Going to the Chapel

Going to the Chapel

Tadao Ando’s Church on the Water in Tomamu, Japan.
Richard Pare

Constructing the Ineffable
Karla Cavarra Britton, editor
Yale School of Architecture / Yale University Press, $50.00

Constructing the Ineffable, edited by Karla Cavarra Britton, is a wonderful collection of intelligent essays about sacred space. For any architect who may be contemplating, or has been commissioned to design, a sacred space, this book is required reading.

Britton, who conceived and edited the book and is a lecturer in architectural history and urbanism at the Yale School of Architecture, begins the book with an intelligent introductory essay, where she raises the point that, “whereas the early twentieth century was a time when very little attention was paid to religion, the early twenty-first century has seen an enormous increase in the role and the importance of religion in every day life.” She lays the ground for her book in her prologue with Le Corbusier’s statement. “I am the inventor of the phrase ‘ineffable space,’” from an interview at La Tourette in 1961. Ms. Britton uses the introduction to pose the question answered by each of the contributors, “Is it possible to speak coherently of constructing the ineffable?”

Steven Holl’s Chapel of St. Ignatious in Seattle.
Courtesy Yale School of Architecture

The book is divided into three parts. Part one encompasses a series of essays starting with “The Earth, the Temple and Today” by Vincent Scully. Scully, emeritus professor in the History of Art at Yale, points out how the rise of aggressive fundamentalism in all religions has made investigations of sacred space complex and even dangerous. Karsten Harries writes a provocative piece pointing to Johnson and Burgee’s Crystal Cathedral in Garden Grove, California as a building that is no more sacred in detail, materiality, or place than a big box store. Miroslav Volf, the Yale Center for Faith and Culture director, addresses notions of the sacred from the perspective of memory. Mark Taylor, the chair of Department of Religion at Columbia, challenges us to understand what we see as sacred, and to distinguish this from the religious. Emilie Townes, professor of African American Religion and Theology at Yale, lists and discusses provocatively named places of worship, including the “One Way Deliverance Fire Baptized Holiness Church of God,” for example.

Part two deals with precedents, and includes essays by architect Thomas Beeby discussing Rudolf Schwarz’s book The Church Incarnate, the Catholic Reform movement in Germany, and its influence on the works of Mies. Columbia architectural historian Kenneth Frampton discusses spirituality in the work of Tadao Ando and its dialogue with geometry and landscape. Harvard professor of Religion Diana Eck discusses her work investigating temples in India and the meaning of sacred space, beginning with the city of Banaras. Finally, Jaime Lara, a History of Art lecturer at Yale, contributed the essay, “Visionaries or Lunatics? Architects of Sacred Space, even in Outer Space,” which traces a history of visionary architecture starting with the works of Boullee, the writings of Jules Verne, the Futurists, the works of Oscar Niemeyer, and ending with the Doman Moon Chapel from 1967.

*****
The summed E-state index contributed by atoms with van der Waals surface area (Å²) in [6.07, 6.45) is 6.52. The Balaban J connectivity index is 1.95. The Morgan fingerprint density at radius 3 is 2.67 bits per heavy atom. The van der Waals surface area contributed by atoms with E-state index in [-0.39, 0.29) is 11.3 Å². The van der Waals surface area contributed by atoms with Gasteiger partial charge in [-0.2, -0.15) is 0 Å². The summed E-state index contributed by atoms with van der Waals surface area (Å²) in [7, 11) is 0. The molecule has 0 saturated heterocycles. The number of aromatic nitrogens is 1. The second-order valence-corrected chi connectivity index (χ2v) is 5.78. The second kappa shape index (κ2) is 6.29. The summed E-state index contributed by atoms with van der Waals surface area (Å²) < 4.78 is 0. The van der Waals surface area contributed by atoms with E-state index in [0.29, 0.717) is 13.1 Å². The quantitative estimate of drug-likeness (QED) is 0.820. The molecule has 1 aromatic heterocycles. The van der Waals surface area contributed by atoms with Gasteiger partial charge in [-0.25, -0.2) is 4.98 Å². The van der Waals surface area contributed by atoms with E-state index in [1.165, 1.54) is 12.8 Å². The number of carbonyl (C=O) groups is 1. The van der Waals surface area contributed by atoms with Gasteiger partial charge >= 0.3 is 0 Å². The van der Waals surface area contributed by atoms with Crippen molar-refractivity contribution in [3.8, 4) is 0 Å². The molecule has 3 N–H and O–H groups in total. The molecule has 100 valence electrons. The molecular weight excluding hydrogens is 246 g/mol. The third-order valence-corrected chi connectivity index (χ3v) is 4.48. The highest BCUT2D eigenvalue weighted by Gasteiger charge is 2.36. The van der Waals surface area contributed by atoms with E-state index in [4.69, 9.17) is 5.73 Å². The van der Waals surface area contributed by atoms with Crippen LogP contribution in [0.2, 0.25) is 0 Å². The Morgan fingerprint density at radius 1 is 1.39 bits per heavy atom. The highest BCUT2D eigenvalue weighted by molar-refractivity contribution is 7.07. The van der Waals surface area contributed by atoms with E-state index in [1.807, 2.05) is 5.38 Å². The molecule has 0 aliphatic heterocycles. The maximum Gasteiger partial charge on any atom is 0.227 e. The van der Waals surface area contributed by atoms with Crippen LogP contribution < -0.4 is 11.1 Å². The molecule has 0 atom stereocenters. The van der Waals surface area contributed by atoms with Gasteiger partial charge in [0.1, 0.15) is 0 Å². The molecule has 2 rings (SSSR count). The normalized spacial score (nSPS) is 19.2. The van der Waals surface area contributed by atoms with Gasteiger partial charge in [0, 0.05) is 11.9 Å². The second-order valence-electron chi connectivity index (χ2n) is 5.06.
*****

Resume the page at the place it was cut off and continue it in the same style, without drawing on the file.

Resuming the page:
Left to right: Peter Eisenman’s Memorial to the Murdered Jews of Europe Holocaust Memorial in Berlin; Interior of Oscar Niemeyer’s Metropolitan Cathedral in Brasilia, Brazil; Light cannons in Le Corbusier’s Monastery of Notre Dame de la Tourette.

Part three presents essays from eight architects who have designed religious buildings: Stanley Tigerman, Richard Meier, Rafael Moneo, Fariborz Sahba, Steven Holl, Moshe Safdie, Peter Eisenman, Zaha Hadid, and Moshe Safdie. Safdie, in whose essay we have the words of a master paying attention to the small details, sets forth basic dilemmas: how the architect thinks about the site and how she/he understands the materials of the local region. Safdie relays a discussion about the Friday Mosque in Esfahan, Iran, beginning with a friend’s comment that the dome represents the Islamic vision of cosmic wholeness. To the contrary, Safdie points out: “The dome’s evolution is really a result of the fact that here, in Iran’s desert, there is no wood to make beams or trusses, only brick and stones to span. When you have no wood, you create arches, domes and vaults.” This point, seemingly obvious once stated, is striking in its intelligence, logic, and simplicity.

An impressive final epilogue by Paul Goldberger zips up the book and caps an engrossing read. Mr. Goldberger takes us through a final architectural tour and history, touching on unremarked, favorite works of architecture: the Friends Meeting House in Plymouth Meeting, Pennsylvannia; Plecnik’s Church of the Sacred Heart in Prague; Fay Jones’ Thorncrown in Eureka Springs, Arkansas; and Nicholas Hawksmoor’s Christ Church Spitalfields in London. Perhaps it’s my undergraduate art history background speaking, but for me the book was a joy in revealing new interpretations of favorite works of architecture, discussed incisively by intelligent and insightful historians and theologians, with contemporary architects to provide a counter-point to the heavy lifting of the academics.